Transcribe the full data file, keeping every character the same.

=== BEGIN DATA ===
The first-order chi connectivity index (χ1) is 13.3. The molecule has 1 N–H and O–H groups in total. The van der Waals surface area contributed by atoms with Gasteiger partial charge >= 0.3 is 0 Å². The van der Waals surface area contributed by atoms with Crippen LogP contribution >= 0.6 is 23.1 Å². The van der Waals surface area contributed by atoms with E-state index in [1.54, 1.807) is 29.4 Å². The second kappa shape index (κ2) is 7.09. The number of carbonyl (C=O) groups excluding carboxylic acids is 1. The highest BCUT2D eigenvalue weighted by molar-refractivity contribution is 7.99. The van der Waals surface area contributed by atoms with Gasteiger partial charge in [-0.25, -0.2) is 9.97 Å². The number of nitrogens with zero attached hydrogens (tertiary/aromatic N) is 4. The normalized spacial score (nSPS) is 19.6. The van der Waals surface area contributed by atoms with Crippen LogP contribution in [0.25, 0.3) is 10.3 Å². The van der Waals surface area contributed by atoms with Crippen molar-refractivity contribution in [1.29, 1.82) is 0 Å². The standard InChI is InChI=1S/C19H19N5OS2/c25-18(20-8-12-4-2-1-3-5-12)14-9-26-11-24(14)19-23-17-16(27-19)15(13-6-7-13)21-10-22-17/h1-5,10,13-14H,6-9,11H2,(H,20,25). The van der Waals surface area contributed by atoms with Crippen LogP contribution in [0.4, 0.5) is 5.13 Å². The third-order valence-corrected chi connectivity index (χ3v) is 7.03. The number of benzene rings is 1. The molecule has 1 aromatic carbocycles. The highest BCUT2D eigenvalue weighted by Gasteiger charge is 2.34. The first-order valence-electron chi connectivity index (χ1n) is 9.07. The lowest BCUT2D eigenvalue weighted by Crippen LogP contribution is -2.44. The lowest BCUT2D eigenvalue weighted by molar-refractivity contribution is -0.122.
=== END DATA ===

The first-order chi connectivity index (χ1) is 13.3. The molecule has 1 N–H and O–H groups in total. The van der Waals surface area contributed by atoms with Gasteiger partial charge >= 0.3 is 0 Å². The van der Waals surface area contributed by atoms with Crippen LogP contribution >= 0.6 is 23.1 Å². The van der Waals surface area contributed by atoms with E-state index in [1.54, 1.807) is 29.4 Å². The second kappa shape index (κ2) is 7.09. The number of carbonyl (C=O) groups excluding carboxylic acids is 1. The highest BCUT2D eigenvalue weighted by molar-refractivity contribution is 7.99. The van der Waals surface area contributed by atoms with Gasteiger partial charge in [-0.25, -0.2) is 9.97 Å². The number of nitrogens with zero attached hydrogens (tertiary/aromatic N) is 4. The normalized spacial score (nSPS) is 19.6. The van der Waals surface area contributed by atoms with Crippen LogP contribution in [0.25, 0.3) is 10.3 Å². The van der Waals surface area contributed by atoms with Crippen molar-refractivity contribution in [1.29, 1.82) is 0 Å². The standard InChI is InChI=1S/C19H19N5OS2/c25-18(20-8-12-4-2-1-3-5-12)14-9-26-11-24(14)19-23-17-16(27-19)15(13-6-7-13)21-10-22-17/h1-5,10,13-14H,6-9,11H2,(H,20,25). The van der Waals surface area contributed by atoms with Crippen LogP contribution in [0.4, 0.5) is 5.13 Å². The third-order valence-corrected chi connectivity index (χ3v) is 7.03. The number of benzene rings is 1. The molecule has 1 aromatic carbocycles. The highest BCUT2D eigenvalue weighted by Gasteiger charge is 2.34. The first-order valence-electron chi connectivity index (χ1n) is 9.07. The lowest BCUT2D eigenvalue weighted by Crippen LogP contribution is -2.44. The lowest BCUT2D eigenvalue weighted by molar-refractivity contribution is -0.122.